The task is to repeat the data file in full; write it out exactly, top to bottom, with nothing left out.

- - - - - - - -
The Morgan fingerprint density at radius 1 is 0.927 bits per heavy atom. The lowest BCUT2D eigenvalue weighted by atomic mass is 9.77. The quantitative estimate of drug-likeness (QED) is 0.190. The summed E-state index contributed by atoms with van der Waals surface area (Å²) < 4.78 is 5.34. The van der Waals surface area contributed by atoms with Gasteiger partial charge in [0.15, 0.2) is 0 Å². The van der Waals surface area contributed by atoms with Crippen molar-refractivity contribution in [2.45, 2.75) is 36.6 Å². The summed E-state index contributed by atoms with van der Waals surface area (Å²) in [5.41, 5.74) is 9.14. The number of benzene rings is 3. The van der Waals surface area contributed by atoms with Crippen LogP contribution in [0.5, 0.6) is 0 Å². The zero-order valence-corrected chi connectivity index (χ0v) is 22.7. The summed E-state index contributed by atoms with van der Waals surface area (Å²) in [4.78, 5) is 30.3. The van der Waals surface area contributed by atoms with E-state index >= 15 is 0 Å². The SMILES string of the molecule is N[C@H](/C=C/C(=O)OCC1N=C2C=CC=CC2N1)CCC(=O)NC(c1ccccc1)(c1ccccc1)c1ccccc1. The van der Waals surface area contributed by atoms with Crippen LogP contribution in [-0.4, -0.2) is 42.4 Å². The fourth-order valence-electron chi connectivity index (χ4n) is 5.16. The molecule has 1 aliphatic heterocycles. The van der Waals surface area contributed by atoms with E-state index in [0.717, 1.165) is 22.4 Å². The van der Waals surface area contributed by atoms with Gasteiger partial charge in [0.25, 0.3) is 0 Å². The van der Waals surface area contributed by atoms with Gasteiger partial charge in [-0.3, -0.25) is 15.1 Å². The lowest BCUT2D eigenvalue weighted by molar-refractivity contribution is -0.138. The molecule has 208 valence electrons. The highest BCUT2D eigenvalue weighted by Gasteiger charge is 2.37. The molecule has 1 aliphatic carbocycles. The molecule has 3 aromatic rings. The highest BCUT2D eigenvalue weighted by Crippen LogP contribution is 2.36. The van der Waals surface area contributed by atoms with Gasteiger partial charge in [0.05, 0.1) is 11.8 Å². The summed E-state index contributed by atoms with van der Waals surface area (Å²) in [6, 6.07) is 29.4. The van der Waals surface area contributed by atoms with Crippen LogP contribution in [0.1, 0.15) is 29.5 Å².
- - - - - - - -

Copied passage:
The Morgan fingerprint density at radius 1 is 0.927 bits per heavy atom. The lowest BCUT2D eigenvalue weighted by atomic mass is 9.77. The quantitative estimate of drug-likeness (QED) is 0.190. The summed E-state index contributed by atoms with van der Waals surface area (Å²) < 4.78 is 5.34. The van der Waals surface area contributed by atoms with Gasteiger partial charge in [0.15, 0.2) is 0 Å². The van der Waals surface area contributed by atoms with Crippen molar-refractivity contribution in [2.45, 2.75) is 36.6 Å². The summed E-state index contributed by atoms with van der Waals surface area (Å²) in [5.41, 5.74) is 9.14. The number of benzene rings is 3. The van der Waals surface area contributed by atoms with Crippen LogP contribution in [0.5, 0.6) is 0 Å². The zero-order valence-corrected chi connectivity index (χ0v) is 22.7. The summed E-state index contributed by atoms with van der Waals surface area (Å²) in [4.78, 5) is 30.3. The van der Waals surface area contributed by atoms with E-state index >= 15 is 0 Å². The SMILES string of the molecule is N[C@H](/C=C/C(=O)OCC1N=C2C=CC=CC2N1)CCC(=O)NC(c1ccccc1)(c1ccccc1)c1ccccc1. The van der Waals surface area contributed by atoms with Crippen LogP contribution in [-0.4, -0.2) is 42.4 Å². The fourth-order valence-electron chi connectivity index (χ4n) is 5.16. The molecule has 1 aliphatic heterocycles. The van der Waals surface area contributed by atoms with E-state index in [0.717, 1.165) is 22.4 Å². The van der Waals surface area contributed by atoms with Gasteiger partial charge in [0.25, 0.3) is 0 Å². The van der Waals surface area contributed by atoms with Gasteiger partial charge in [-0.3, -0.25) is 15.1 Å². The lowest BCUT2D eigenvalue weighted by molar-refractivity contribution is -0.138. The molecule has 208 valence electrons. The highest BCUT2D eigenvalue weighted by Gasteiger charge is 2.37. The molecule has 1 aliphatic carbocycles. The molecule has 3 aromatic rings. The highest BCUT2D eigenvalue weighted by Crippen LogP contribution is 2.36. The van der Waals surface area contributed by atoms with Gasteiger partial charge in [0.05, 0.1) is 11.8 Å². The summed E-state index contributed by atoms with van der Waals surface area (Å²) in [6, 6.07) is 29.4. The van der Waals surface area contributed by atoms with Crippen LogP contribution in [0.1, 0.15) is 29.5 Å².